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There is a class of goods where there exists an inverse relationship between the price of a good or service and the quantity demanded of that good or service. These goods are called Veblen goods and violate the law of demand after prices have risen above a certain level.
The Veblen Effect
The Veblen Effect is about the impact of a higher price of a commodity on the quantity demanded of that commodity.
It is named after its creator, Thorstein Veblen, an economist and sociologist who studied the phenomenon of conspicuous consumption in the late 19th century.
He observed how the higher class whom he called the leisure class, would spend anything just to be seen as having arrived at a higher level. It is also called a kind of snobbishness for paying a higher price.
Reasons for the Veblen Effect
1. Perception of quality
In Veblen’s analysis of conspicuous consumption, it was noted that for certain luxury goods and services, a higher price was often associated with the perception of higher quality. Therefore, an increase in price was seen as evidence of the producer improving quality.
For example, the demand for a designer handbag often increased with a high price. The price increase was viewed by consumers as evidence that the producer of the designer handbag has improved the quality of the handbag.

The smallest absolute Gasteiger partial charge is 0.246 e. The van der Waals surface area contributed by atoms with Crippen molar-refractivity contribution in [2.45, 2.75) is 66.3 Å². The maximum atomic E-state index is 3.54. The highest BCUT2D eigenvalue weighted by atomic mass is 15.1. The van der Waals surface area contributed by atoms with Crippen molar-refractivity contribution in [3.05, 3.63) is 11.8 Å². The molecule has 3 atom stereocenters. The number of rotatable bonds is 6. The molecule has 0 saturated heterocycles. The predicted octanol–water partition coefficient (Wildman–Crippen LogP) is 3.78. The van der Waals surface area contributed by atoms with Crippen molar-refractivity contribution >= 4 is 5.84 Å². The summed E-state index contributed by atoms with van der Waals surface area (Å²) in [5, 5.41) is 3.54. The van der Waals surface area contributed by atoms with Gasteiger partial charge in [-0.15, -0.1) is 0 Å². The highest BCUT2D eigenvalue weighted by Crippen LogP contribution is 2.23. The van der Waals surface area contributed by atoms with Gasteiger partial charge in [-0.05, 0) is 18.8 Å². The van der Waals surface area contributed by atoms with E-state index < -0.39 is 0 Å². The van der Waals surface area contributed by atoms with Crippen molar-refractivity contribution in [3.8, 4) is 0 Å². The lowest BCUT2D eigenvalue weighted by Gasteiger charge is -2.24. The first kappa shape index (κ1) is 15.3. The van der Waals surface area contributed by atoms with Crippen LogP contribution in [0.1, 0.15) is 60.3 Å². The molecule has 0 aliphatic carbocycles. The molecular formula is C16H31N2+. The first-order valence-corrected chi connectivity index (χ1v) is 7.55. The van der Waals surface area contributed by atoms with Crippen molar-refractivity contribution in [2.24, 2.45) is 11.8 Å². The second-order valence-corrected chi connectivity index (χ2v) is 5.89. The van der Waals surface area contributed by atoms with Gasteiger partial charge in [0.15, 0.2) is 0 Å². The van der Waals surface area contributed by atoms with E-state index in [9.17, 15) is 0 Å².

2. Positional goods
These goods are often positional goods. The quantity demanded of a positional good depends on how this is distributed in society. Veblen goods often exhibit a negative positional effect, i.e., the quantity demanded of a Veblen good increases with a reduction in the distribution of the good. It occurs because the utility gained by a consumer from holding such a good arises purely from the fact that few other consumers hold it.
For example, the utility gained by a consumer from owning a diamond-encrusted handbag might arise primarily from the fact that few other people in society can afford to own such an object. Thus, the diamond-encrusted handbag acts as a positional good.
The effect on education
Very often, people go to higher priced schools and colleges to be considered elite. Fortunately, with the digital world making education accessible to all, wherever they may be, the Veblen effect is losing its effectiveness.
While getting admission in Ivy League schools or institutions like IIMs in India requires excellent grades and scores and only a few can make the cut, most universities know that students do not mind paying high fees because of its perceived value.
Instead, we could connect to a well reputed institute ourselves that does give value even when the prices being affordable.
The Veblen effect is definitely not applicable to learning and education. We need to be aware of course but not succumb to its effect. In education, we could definitely ignore the Veblen effect and learn to be innovative and successful.
We at IDM have ensured we give quality education at reasonable rates for we want all to study and never make education just for the richer classes so the Veblen effect is definitely not something we subscribe to.